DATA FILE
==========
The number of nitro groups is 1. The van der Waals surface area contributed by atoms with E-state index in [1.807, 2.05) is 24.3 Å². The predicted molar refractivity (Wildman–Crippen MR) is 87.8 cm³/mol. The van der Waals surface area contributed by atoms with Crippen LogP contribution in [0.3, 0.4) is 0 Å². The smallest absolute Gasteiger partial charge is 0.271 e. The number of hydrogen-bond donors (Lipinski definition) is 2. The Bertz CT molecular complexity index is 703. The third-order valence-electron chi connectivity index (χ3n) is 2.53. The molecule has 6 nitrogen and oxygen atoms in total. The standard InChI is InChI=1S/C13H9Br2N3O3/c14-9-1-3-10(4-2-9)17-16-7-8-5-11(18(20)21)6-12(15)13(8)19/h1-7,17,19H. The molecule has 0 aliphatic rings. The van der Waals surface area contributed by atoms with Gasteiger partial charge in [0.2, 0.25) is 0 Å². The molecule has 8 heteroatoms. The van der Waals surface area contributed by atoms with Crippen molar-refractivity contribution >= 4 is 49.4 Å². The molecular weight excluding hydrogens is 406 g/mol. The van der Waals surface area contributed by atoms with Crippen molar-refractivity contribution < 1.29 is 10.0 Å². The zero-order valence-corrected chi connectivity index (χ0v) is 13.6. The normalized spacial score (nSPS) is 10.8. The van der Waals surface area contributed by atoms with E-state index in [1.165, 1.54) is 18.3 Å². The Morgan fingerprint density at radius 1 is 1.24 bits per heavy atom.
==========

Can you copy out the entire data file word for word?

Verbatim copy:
The number of nitro groups is 1. The van der Waals surface area contributed by atoms with E-state index in [1.807, 2.05) is 24.3 Å². The predicted molar refractivity (Wildman–Crippen MR) is 87.8 cm³/mol. The van der Waals surface area contributed by atoms with Crippen LogP contribution in [0.3, 0.4) is 0 Å². The smallest absolute Gasteiger partial charge is 0.271 e. The number of hydrogen-bond donors (Lipinski definition) is 2. The Bertz CT molecular complexity index is 703. The third-order valence-electron chi connectivity index (χ3n) is 2.53. The molecule has 6 nitrogen and oxygen atoms in total. The standard InChI is InChI=1S/C13H9Br2N3O3/c14-9-1-3-10(4-2-9)17-16-7-8-5-11(18(20)21)6-12(15)13(8)19/h1-7,17,19H. The molecule has 0 aliphatic rings. The van der Waals surface area contributed by atoms with Gasteiger partial charge in [0.2, 0.25) is 0 Å². The molecule has 8 heteroatoms. The van der Waals surface area contributed by atoms with Crippen molar-refractivity contribution >= 4 is 49.4 Å². The molecular weight excluding hydrogens is 406 g/mol. The van der Waals surface area contributed by atoms with Crippen molar-refractivity contribution < 1.29 is 10.0 Å². The zero-order valence-corrected chi connectivity index (χ0v) is 13.6. The normalized spacial score (nSPS) is 10.8. The van der Waals surface area contributed by atoms with E-state index in [1.165, 1.54) is 18.3 Å². The Morgan fingerprint density at radius 1 is 1.24 bits per heavy atom.